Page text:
Sharing their culture

Published 11:00 pm Thursday, December 1, 2011

KaDricka Berry positions the chopsticks in her hand while Siwei Wong shows her the correct way to hold the sticks. (Photo/Jaine Treadwell)

CHMS students study Chinese culture

Students at Charles Henderson Middle School learned more about the Chinese culture from members of the Confucius Institute at Troy University on Thursday.

Xiaofeng Chen, deputy director of the Confucius Institute, and several members of her staff who are teachers from China, were at CHMC in an effort to broaden the students’ horizons through three activities.

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“We taught the students some of the Chinese language words that they can use,” Chen said. “They learned basic words like ‘hello’ and ‘goodbye,’ and some of the students learned to count in Chinese from one to seven.”

Chen said the students also learned paper cutting, which is a traditional Chinese art.

“They made paper cuttings using red paper,” she said. “In China, the color red means happy or luck.”

The students also learned to use chopsticks and then participated in a competition where they used the chopsticks to pick up Gummy Bears.

Chen said the activities are designed to create a better understanding of the Chinese culture and to build a bridge between the cultures.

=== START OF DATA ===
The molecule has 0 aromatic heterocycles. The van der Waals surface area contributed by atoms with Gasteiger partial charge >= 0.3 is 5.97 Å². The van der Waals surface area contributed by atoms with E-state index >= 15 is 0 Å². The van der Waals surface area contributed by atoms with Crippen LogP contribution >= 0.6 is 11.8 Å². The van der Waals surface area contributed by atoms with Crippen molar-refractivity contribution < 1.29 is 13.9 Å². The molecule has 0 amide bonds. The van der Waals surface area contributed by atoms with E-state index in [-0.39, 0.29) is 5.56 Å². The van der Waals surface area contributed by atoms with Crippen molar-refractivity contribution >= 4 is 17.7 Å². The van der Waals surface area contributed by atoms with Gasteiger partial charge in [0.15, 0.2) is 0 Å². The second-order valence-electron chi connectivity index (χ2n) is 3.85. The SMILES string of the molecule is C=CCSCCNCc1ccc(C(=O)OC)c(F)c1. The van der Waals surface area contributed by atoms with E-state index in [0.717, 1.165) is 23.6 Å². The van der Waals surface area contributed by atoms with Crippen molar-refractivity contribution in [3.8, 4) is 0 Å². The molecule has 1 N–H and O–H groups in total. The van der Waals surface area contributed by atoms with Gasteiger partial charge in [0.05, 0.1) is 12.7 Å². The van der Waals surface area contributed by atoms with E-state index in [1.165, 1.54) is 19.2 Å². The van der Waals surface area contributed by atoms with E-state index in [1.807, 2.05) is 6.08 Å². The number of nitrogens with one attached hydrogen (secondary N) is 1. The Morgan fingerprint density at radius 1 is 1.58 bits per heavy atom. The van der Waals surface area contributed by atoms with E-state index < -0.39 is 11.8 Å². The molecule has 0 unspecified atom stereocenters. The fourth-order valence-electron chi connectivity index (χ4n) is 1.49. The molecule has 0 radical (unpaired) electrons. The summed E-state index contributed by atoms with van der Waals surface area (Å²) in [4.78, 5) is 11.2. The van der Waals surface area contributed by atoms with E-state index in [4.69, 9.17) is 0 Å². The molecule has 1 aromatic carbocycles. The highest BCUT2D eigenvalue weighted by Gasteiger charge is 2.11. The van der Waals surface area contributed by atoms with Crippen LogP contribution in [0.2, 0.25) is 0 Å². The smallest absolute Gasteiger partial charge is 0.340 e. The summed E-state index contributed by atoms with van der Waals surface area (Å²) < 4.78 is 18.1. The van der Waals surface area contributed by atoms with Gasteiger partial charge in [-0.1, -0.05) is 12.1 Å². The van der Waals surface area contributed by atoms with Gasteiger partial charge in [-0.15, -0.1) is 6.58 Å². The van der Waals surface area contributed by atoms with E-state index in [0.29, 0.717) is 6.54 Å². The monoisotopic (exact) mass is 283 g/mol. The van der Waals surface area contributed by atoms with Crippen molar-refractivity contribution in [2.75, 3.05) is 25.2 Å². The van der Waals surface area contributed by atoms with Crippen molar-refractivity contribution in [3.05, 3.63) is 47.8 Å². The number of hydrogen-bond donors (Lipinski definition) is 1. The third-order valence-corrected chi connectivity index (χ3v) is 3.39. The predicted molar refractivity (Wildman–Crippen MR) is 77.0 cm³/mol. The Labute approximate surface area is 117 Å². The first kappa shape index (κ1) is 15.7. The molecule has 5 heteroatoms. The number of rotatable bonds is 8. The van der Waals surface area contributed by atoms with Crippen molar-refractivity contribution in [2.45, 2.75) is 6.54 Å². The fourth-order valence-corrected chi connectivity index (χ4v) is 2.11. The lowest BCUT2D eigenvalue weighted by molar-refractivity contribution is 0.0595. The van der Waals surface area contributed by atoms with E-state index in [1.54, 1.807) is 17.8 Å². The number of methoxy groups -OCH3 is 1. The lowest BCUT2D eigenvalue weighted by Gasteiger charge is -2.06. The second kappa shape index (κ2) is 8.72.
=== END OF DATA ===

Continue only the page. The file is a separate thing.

Chen has been at Troy University for almost two years and has an opportunity to stay another two years.

“But, I would have to talk to my family first,” she said, with a smile. “I like Alabama very much. The people are sincere and helpful. They have been welcoming of different cultures and very open. Being here today with the students helps increase global awareness among the cultures.”

CHMS Principal Aaron Brown said the Confucius Institute is a bridge between the cultures.

“Having the teachers come to our school is a great way to expose our students to the Chinese culture and to bridge the gap between the cultures,” Brown said. “Troy University Chancellor Dr. Jack Hawkins has a vision of global awareness and we are learning through his vision. Lee Hicks, superintendent of Troy City Schools, also has that vision and is a leader in bridging the gap between our cultures through exposure like our students received today. We are appreciative of this opportunity for our students.”